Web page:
Kevin Schofield's writings, observations, and other pointless distractions
Satya Nadella, Microsoft’s new CEO, was interviewed on stage at the Grace Hopper Conference on Women in Computing. This should have been an easy layup; he was being interviewed by Maria Klawe, a Microsoft director and all-around god and reasonable person. Then Satya opened his mouth.
He was asked what advice he had for women who were uncomfortable asking for a pay raise.
Nadella replied in part: “It’s not really about asking for the raise but knowing and having faith that the system will actually give you the right raises as you go along. And that, I think, might be one of the additional superpowers that quite frankly women who don’t ask for a raise have, because that’s good karma. It’ll come back because somebody’s going to know that’s the kind of person that I want to trust, that’s the kind of person that I want to really want to give more responsibility to. And in the long term efficiency, things catch up.”
What an awful, tone-deaf response, that shows he doesn’t even begin to understand the problem.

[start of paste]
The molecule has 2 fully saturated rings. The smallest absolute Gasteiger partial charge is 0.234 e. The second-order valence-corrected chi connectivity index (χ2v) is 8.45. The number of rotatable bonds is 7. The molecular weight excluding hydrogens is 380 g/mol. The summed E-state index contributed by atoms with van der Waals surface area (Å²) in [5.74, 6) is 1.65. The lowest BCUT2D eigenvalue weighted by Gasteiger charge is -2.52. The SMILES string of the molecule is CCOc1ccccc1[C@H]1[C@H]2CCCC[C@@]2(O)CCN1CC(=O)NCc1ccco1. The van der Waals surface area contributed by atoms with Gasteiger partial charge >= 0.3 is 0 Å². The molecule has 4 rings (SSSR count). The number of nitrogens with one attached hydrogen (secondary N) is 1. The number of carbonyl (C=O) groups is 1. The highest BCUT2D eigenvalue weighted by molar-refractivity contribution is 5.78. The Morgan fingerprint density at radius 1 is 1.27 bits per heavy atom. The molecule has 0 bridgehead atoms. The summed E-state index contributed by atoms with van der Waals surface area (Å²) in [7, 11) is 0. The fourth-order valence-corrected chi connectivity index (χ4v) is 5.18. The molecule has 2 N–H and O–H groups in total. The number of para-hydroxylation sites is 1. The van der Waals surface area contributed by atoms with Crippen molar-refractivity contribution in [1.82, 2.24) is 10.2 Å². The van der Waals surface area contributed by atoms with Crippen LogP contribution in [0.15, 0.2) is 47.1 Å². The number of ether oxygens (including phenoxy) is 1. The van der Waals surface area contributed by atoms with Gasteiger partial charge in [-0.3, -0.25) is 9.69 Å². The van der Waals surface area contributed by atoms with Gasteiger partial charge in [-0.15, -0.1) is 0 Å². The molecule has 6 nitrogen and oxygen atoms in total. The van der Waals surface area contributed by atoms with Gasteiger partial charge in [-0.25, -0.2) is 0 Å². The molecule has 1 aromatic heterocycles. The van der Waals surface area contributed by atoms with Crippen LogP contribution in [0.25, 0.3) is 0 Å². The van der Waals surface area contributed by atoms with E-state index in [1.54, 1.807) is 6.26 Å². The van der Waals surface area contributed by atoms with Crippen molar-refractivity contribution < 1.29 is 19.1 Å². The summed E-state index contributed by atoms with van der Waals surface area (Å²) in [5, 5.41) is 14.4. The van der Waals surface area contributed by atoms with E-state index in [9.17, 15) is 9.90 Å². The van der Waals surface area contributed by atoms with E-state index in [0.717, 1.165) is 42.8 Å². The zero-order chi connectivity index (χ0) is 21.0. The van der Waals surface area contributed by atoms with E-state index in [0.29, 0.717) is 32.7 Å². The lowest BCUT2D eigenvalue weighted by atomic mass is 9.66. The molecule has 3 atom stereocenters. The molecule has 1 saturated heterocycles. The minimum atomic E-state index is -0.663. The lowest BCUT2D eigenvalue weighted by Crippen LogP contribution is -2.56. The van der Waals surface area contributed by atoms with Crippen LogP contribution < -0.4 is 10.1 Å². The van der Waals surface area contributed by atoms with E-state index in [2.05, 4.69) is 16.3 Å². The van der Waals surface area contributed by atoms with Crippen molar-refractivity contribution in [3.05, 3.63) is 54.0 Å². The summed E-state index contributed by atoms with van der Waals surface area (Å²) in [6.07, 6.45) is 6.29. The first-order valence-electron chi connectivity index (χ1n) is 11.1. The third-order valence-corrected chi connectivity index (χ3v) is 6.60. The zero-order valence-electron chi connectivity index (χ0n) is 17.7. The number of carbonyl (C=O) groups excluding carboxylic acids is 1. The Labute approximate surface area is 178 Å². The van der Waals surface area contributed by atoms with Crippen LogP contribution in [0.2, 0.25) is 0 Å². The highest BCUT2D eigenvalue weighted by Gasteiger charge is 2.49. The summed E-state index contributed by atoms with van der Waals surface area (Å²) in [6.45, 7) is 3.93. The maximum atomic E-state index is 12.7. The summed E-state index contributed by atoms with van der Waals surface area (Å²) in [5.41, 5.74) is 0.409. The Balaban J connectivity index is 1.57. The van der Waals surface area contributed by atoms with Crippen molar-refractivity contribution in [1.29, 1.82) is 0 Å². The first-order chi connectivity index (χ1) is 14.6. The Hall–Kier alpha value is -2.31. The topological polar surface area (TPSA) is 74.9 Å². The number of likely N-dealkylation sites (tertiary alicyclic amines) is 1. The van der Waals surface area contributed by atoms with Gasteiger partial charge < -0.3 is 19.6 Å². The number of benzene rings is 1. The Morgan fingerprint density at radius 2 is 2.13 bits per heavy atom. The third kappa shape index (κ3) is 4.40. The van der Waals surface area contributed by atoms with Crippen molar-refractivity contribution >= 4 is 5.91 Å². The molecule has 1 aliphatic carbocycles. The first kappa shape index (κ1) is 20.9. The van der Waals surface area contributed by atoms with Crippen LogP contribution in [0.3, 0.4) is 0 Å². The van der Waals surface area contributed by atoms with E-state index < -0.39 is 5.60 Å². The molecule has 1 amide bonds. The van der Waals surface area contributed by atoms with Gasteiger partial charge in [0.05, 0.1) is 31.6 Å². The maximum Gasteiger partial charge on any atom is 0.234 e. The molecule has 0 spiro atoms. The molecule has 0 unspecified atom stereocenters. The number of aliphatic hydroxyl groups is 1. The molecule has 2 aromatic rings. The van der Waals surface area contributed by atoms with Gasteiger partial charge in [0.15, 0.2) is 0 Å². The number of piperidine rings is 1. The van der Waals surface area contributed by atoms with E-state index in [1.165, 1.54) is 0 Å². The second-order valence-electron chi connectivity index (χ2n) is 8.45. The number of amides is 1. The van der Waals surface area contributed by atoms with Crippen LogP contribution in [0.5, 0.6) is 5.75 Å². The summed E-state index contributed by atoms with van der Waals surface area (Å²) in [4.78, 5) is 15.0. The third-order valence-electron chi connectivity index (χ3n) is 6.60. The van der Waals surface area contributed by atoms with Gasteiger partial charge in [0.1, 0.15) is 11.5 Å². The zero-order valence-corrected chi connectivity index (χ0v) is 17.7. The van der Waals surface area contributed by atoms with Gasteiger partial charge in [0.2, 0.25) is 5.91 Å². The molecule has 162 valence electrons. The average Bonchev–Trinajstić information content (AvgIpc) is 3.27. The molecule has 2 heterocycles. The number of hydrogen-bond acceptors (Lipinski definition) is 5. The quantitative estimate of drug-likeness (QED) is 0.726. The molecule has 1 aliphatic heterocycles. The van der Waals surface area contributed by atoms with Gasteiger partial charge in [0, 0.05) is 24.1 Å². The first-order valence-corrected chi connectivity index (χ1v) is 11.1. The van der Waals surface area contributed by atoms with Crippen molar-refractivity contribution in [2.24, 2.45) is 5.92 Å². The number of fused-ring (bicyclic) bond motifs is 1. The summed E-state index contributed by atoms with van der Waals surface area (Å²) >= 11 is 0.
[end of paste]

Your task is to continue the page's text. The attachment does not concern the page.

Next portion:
Women can’t trust the system; it’s rigged against them. In “the system,” men get paid more than women because men ask for raises. Even when they don’t get the raise, no one holds it against them; in fact, it’s an example of a “take charge attitude.” Women generally don’t ask for raises, and when they do such behavior is cited as evidence that she is “pushy” or “abrasive.”
Satya, time for you to go back to school. Saying you were inarticulate doesn’t even begin to cover your ass for this. You showed the whole tech industry (and certainly all women) that you truly don’t understand why women struggle in the tech industry. Right now, you can bet that there are an awful lot of women at Microsoft who are updating their resumes.